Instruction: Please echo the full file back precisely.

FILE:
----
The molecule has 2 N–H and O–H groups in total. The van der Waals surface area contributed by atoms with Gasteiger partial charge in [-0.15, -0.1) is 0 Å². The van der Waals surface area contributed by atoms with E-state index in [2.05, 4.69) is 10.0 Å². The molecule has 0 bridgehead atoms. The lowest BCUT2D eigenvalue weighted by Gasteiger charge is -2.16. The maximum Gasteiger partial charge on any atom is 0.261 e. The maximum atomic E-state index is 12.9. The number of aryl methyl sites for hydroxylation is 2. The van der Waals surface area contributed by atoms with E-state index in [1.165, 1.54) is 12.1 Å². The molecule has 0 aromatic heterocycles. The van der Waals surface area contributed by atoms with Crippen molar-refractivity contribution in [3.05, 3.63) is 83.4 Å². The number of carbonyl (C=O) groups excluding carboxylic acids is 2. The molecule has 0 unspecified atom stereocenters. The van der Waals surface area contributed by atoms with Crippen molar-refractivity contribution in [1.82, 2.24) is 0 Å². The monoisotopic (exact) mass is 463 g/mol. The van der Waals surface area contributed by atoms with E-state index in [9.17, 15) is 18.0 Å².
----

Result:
The molecule has 2 N–H and O–H groups in total. The van der Waals surface area contributed by atoms with Gasteiger partial charge in [-0.15, -0.1) is 0 Å². The van der Waals surface area contributed by atoms with E-state index in [2.05, 4.69) is 10.0 Å². The molecule has 0 bridgehead atoms. The lowest BCUT2D eigenvalue weighted by Gasteiger charge is -2.16. The maximum Gasteiger partial charge on any atom is 0.261 e. The maximum atomic E-state index is 12.9. The number of aryl methyl sites for hydroxylation is 2. The van der Waals surface area contributed by atoms with E-state index in [1.165, 1.54) is 12.1 Å². The molecule has 0 aromatic heterocycles. The van der Waals surface area contributed by atoms with Crippen molar-refractivity contribution in [3.05, 3.63) is 83.4 Å². The number of carbonyl (C=O) groups excluding carboxylic acids is 2. The molecule has 0 unspecified atom stereocenters. The van der Waals surface area contributed by atoms with Crippen molar-refractivity contribution in [1.82, 2.24) is 0 Å². The monoisotopic (exact) mass is 463 g/mol. The van der Waals surface area contributed by atoms with E-state index in [9.17, 15) is 18.0 Å².